THE REQUIREMENT OF CLARITY AND PRECISION OF THE JURISDICTION CLAUSES
Jurisdiction, which means the authority given to a court to hear a case within a particular geographic area, is one of the appearances of the right of sovereignty of the state.
As a result of the sovereignty right, State courts have jurisdiction over matters inside that state and in a transaction with no foreign element involved it will not necessary to determine the courts which are to have jurisdiction in the event of a dispute.
However the question of “ which state’s courts should exercise the case” comes up in case the dispute involves “ a foreignness element”.
Within this scope, for the contracts which are complicated by a foreignness element, it is very essential for the parties to determine the courts which are to have the jurisdiction in the event of a dispute.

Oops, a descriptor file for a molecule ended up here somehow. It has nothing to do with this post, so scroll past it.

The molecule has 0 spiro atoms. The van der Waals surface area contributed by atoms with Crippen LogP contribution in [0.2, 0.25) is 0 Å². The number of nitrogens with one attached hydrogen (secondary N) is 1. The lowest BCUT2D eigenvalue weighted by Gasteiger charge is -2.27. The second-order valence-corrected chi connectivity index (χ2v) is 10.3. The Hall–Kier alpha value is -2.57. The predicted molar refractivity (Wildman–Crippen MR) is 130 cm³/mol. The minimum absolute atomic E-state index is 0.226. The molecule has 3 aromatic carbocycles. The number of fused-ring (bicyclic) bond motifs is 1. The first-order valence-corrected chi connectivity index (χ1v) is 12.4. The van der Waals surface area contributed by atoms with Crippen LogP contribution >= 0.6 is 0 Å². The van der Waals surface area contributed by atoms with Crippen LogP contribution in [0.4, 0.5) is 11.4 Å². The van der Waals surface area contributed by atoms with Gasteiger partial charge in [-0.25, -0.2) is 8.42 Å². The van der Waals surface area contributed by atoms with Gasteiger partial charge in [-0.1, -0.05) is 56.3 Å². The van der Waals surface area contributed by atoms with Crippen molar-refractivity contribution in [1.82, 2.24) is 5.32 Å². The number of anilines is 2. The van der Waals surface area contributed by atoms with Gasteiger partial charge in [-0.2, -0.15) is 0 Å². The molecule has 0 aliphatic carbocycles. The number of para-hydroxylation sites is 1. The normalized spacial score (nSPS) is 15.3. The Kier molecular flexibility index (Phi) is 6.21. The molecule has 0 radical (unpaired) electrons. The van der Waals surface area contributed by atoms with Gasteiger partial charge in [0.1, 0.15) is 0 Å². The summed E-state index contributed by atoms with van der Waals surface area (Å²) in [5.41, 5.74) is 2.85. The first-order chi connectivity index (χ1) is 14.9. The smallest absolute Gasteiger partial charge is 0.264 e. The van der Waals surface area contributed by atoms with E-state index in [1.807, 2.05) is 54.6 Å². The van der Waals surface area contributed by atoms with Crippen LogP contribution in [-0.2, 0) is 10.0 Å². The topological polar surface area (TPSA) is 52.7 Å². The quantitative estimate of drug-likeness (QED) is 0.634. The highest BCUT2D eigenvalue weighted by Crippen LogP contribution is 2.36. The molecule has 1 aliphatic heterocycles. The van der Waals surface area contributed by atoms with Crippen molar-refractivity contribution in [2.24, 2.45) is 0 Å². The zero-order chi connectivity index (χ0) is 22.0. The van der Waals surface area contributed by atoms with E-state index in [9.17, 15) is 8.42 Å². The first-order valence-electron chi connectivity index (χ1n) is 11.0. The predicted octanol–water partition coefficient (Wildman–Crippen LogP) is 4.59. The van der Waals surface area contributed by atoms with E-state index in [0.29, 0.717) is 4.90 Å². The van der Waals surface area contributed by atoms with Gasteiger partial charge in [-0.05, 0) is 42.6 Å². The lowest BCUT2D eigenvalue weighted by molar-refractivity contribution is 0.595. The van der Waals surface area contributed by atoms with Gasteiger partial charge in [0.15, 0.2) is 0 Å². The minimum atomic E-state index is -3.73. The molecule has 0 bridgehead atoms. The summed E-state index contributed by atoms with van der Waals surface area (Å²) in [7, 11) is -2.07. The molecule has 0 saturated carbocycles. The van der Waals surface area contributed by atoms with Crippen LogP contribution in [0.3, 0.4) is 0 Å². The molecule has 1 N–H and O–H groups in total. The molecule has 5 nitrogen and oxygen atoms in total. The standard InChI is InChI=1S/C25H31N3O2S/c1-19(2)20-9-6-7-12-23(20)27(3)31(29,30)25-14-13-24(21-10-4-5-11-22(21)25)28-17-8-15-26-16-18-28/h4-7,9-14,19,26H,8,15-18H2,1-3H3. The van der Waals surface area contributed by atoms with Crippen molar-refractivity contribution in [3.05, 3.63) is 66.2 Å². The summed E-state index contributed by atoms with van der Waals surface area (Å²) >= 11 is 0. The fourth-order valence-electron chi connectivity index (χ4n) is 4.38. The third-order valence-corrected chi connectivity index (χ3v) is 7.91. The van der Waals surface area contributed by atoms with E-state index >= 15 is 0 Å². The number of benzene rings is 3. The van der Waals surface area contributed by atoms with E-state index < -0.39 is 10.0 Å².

In this article, by exemplifying with the applicable legislation and Supreme Court decisions,we shall provide you with an explanation regarding how the Turkish Law Sytstem regulates the rules for the “jurisdiction clauses” in the contracts which include “a foreignness element”
In case the civil matter includes a “foreignness element”, which means that at least one party is not Turkish, The Code of International Private Law and Civil Procedure numbered 5718, which provides certain procedural provisions in order to determine the jurisdiction of the court, shall be applicable.
Within this scope, the Article 40 of the Law no 5718 regulates that “The international jurisdiction of the Turkish courts shall be determined by the domestic jurisdiction rule” .
The “domestic jurisdiction rules” referred to in the article 40, are regulated under the provisions of Code of Civil Procedure dated October 1, 2011 and numbered 6100.
In accordance with Article 17 of the Law no 6100, the parties( limited to merchants or public legal entities may) may authorize one or more courts to hear a dispute arising out of the contract by writing “ a jurisdiction clause” into the main contract or with a separate contract which is attributed to main contract. Article 18 of Civil Procesural Law also states that the chosen local court in the jurisdiction clause must be clearly stated.